The Washington Post

Sadr followers camp at parliament for 2nd day

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With mattresses strewn about, food trucked in and protesters playacting as lawmakers, hundreds of followers of an influentia­l Shiite cleric were camped out Sunday inside the Iraqi parliament after toppling security walls around the building and storming in the previous day.

The protesters — followers of cleric Moqtada al-sadr — pledged to hold an open-ended sit-in to derail efforts by their rivals from Iran-backed political groups to form Iraq’s next government. Their demands are lofty: early elections, constituti­onal amendments and the ouster of Sadr’s opponents.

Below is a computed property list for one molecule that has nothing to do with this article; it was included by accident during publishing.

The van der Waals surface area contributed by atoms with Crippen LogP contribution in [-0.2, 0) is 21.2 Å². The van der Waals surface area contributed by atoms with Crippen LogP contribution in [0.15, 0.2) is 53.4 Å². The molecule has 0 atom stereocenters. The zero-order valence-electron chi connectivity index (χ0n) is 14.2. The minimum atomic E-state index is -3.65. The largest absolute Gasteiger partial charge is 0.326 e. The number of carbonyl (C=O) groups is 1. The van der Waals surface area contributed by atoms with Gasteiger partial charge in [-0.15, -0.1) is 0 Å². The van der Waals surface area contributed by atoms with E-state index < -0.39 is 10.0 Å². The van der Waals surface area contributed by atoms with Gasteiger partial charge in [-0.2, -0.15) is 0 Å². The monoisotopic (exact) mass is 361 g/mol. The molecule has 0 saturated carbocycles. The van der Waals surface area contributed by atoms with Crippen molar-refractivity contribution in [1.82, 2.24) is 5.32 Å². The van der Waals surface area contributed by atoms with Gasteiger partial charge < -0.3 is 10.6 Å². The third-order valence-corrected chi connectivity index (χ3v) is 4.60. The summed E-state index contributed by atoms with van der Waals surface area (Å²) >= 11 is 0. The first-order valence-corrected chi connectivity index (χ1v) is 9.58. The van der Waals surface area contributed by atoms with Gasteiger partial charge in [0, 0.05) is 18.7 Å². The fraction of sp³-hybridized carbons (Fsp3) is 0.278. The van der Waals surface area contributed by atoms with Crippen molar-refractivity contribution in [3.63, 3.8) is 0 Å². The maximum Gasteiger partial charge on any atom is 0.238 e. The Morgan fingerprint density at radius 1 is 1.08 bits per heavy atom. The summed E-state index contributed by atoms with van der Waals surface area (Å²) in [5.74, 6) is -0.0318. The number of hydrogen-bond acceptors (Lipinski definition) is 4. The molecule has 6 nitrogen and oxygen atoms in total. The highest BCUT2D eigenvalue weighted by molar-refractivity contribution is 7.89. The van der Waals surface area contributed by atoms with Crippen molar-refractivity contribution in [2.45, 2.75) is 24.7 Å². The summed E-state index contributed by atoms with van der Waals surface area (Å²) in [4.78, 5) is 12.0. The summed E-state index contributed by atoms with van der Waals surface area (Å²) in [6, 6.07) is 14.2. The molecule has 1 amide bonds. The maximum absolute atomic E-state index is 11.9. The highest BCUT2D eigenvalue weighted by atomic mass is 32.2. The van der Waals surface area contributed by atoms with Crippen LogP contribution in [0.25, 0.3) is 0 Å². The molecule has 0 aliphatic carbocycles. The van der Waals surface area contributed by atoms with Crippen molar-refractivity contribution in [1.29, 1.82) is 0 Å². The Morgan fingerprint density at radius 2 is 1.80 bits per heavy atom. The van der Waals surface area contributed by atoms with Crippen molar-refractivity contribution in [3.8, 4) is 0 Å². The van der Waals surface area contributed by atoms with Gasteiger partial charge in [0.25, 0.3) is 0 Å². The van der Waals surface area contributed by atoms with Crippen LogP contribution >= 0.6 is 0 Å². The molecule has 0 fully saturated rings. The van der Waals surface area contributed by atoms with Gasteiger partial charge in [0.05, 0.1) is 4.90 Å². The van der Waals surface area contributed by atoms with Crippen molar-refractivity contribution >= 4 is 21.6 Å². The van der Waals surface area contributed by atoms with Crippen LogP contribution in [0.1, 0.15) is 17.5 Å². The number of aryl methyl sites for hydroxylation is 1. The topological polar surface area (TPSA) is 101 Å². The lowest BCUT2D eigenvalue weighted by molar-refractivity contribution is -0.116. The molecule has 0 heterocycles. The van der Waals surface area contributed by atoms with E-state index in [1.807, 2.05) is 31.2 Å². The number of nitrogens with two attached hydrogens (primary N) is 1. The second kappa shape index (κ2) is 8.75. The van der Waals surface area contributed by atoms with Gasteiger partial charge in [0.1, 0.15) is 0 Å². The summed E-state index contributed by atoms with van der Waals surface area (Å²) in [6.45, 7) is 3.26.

The developmen­ts have plunged Iraq deeper into a political crisis as a power struggle unfolds between the country’s two major Shiite groups.

Sadr has not visited the scene but has egged his loyalists on, tweeting Sunday that the sit-in was “a great opportunit­y to radically challenge the political system, the constituti­on, and the elections.” The Shiite cleric called on all Iraqis to join the “revolution,” an indication that the sit-in is likely to become a drawn-out event.

On Saturday, protesters used ropes and chains to topple concrete walls around the heavily fortified Green Zone in Baghdad, then flooded into the assembly building. It was the second such breach last week, but this time they did not disperse peacefully.

The takeover of parliament showed that Sadr was using his large grass-roots following as a pressure tactic against his rivals in the Coordinati­on Framework — an alliance of Shiite parties backed by Iran — after his party was not able to form a government despite having won the largest number of seats in federal elections held in October.

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